(Oct. 4, 2018) – Luis Hestres, a professor in the UTSA Department of Communication, researches digital media and communication, politics and technology, climate change advocacy, and activism in the United States.
Before earning his Ph.D. and joining UTSA in August 2014, Hestres worked as an online strategy and communications professional at various nonprofit organizations in Washington, D.C.
Hestres’ research has appeared in top, peer-reviewed academic journals and he has presented at many international research conferences.
He has also offered his commentary on big news stories related to fake news, digital privacy and social media for both national and local media outlets, like Texas Public Radio and San Antonio Express-News, and Austin American-Statesman.
We asked the assistant professor about his current research and the impact he hopes it has.
Tell us about your current research.
Right now, I'm writing a book about the social movement that is trying to get the United States to deal with climate change in a strong and decisive manner. I decided to focus on climate change advocacy, because climate change is the most important challenge our society faces today.
The groups that I’m studying are at the leading edge of that challenge, trying to mobilize the American public to become more concerned about the issue and to take action on it. It’s a fascinating political communication and mobilization puzzle that these organizations are trying to solve and I’m trying to figure out how they are solving it.
What impact do you hope your research will have?
I hope my research will give the climate movement greater visibility within the academic community and help us understand how they are dealing with this monumental communication and mobilization challenge.
I also hope to hold up a mirror to the movement and help its members see things that they might not see themselves because they are so deeply immersed in the fight for climate action. My biggest hope is that this research will help us understand how a big and complex social movement works in this country in the 21st century.
What is one important thing going on in your field that people are not talking about as much as they could be?
A lot of communication scholars are doing great work on the role that social media platforms play in our lives right now and I think the broader conversations about this are pretty shallow.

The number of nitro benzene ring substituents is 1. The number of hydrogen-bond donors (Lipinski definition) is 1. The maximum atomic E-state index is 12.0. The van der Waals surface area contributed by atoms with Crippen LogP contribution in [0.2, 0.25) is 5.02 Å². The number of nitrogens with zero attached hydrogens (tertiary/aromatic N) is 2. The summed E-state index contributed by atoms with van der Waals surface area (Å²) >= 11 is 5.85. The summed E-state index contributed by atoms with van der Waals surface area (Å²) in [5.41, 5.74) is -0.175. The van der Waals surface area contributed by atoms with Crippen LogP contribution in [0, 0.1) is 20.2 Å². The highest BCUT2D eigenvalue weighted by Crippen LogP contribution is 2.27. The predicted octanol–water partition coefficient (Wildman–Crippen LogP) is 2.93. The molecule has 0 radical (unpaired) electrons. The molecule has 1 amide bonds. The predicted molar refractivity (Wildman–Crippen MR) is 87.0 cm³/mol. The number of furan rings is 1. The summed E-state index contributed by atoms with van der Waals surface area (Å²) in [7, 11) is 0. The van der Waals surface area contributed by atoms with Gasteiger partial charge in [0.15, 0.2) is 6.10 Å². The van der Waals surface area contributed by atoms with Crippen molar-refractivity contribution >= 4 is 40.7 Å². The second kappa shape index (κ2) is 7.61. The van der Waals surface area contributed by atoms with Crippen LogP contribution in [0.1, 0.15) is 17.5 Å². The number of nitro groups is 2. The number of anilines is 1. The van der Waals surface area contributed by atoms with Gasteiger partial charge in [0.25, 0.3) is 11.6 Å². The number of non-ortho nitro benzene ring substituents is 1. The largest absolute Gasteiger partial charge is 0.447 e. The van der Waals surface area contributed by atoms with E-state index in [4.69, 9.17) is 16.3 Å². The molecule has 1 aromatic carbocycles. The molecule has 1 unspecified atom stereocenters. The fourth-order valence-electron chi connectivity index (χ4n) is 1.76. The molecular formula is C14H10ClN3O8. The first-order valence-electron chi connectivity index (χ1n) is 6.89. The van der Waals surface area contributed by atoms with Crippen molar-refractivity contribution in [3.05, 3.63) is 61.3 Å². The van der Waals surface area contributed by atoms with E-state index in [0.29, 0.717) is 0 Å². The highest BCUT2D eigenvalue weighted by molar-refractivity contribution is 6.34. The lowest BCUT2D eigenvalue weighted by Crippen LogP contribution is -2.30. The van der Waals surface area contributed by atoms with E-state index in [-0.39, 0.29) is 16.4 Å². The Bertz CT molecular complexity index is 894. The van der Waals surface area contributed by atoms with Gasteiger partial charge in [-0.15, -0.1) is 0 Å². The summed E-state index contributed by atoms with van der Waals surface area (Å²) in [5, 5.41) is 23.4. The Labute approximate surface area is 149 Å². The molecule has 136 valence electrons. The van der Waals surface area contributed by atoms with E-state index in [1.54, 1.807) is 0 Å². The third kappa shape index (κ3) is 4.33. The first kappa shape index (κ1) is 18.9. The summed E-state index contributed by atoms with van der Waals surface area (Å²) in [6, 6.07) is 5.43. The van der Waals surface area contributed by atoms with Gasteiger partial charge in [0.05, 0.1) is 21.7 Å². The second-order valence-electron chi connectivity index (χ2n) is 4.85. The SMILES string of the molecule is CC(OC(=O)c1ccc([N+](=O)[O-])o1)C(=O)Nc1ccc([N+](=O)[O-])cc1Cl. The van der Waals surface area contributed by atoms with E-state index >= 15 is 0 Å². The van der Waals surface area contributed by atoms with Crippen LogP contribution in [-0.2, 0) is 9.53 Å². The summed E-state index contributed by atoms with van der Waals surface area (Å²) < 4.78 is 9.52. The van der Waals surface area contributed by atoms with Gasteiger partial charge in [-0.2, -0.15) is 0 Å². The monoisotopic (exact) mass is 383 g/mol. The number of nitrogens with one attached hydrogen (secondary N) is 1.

That broader conversation has been confined to election hacking or fake news or related items, but there’s a deeper conversation that we need to have about the role that social media platforms and similar technologies now play in our lives.
Communication scholars would be a great source of information about these subjects. Those conversations would be both deeper and more wide-ranging if others took more into account what communication scholars have to say about these subjects.
What advice do you share with students who are interested in entering your field?
My best advice by far would be to become a good writer. If you want to enter the field of communication, you must be a good communicator in every sense of the word. The biggest communication deficiency I see in students today is in their writing.
There are resources here at UTSA to help students remedy those deficiencies, and I would encourage anyone who feels they need help with their writing to seek it because good writing is such a critical skill, especially if you want to be a communication professional.
What makes your department at UTSA unique?
I think one aspect of the department that makes us unique is that we’re a very eclectic department. Within one department you have expertise in public relations, digital communication, health communication, international communication, interpersonal communication, etc.
We’re also very eclectic in terms of the research methods we use. A student going through the communication program would get a very broad exposure to this field.
Learn more about Luis Hestres.
Learn more about the UTSA Department of Communication.
Learn more about the UTSA College of Liberal and Fine Arts.
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